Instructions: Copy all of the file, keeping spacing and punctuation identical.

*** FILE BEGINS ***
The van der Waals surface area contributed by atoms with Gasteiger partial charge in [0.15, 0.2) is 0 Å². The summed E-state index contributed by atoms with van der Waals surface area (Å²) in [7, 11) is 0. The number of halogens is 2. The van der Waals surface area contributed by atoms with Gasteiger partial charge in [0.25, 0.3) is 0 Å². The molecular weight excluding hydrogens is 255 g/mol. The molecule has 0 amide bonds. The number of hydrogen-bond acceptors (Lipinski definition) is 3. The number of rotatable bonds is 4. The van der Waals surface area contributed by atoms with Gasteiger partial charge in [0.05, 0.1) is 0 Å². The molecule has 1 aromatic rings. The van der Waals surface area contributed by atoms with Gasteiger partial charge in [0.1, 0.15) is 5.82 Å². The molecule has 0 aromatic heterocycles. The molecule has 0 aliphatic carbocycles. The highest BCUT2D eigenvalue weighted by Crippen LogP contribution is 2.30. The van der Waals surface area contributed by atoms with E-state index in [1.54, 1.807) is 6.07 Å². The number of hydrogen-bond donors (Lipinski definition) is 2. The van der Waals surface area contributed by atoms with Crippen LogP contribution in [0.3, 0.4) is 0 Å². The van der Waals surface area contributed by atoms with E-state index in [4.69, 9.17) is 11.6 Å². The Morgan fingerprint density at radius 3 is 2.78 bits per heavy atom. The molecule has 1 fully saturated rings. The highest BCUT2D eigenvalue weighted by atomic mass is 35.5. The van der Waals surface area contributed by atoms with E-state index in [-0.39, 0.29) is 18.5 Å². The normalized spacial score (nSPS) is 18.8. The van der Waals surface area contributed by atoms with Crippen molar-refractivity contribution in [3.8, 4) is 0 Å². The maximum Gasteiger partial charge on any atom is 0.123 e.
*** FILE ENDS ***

The van der Waals surface area contributed by atoms with Gasteiger partial charge in [0.15, 0.2) is 0 Å². The summed E-state index contributed by atoms with van der Waals surface area (Å²) in [7, 11) is 0. The number of halogens is 2. The van der Waals surface area contributed by atoms with Gasteiger partial charge in [0.25, 0.3) is 0 Å². The molecular weight excluding hydrogens is 255 g/mol. The molecule has 0 amide bonds. The number of hydrogen-bond acceptors (Lipinski definition) is 3. The number of rotatable bonds is 4. The van der Waals surface area contributed by atoms with Gasteiger partial charge in [0.05, 0.1) is 0 Å². The molecule has 1 aromatic rings. The van der Waals surface area contributed by atoms with Gasteiger partial charge in [0.1, 0.15) is 5.82 Å². The molecule has 0 aromatic heterocycles. The molecule has 0 aliphatic carbocycles. The highest BCUT2D eigenvalue weighted by Crippen LogP contribution is 2.30. The van der Waals surface area contributed by atoms with E-state index in [1.54, 1.807) is 6.07 Å². The number of hydrogen-bond donors (Lipinski definition) is 2. The van der Waals surface area contributed by atoms with Crippen LogP contribution in [0.3, 0.4) is 0 Å². The van der Waals surface area contributed by atoms with E-state index in [4.69, 9.17) is 11.6 Å². The Morgan fingerprint density at radius 3 is 2.78 bits per heavy atom. The molecule has 1 fully saturated rings. The highest BCUT2D eigenvalue weighted by atomic mass is 35.5. The van der Waals surface area contributed by atoms with E-state index in [-0.39, 0.29) is 18.5 Å². The normalized spacial score (nSPS) is 18.8. The van der Waals surface area contributed by atoms with Crippen molar-refractivity contribution in [3.8, 4) is 0 Å². The maximum Gasteiger partial charge on any atom is 0.123 e.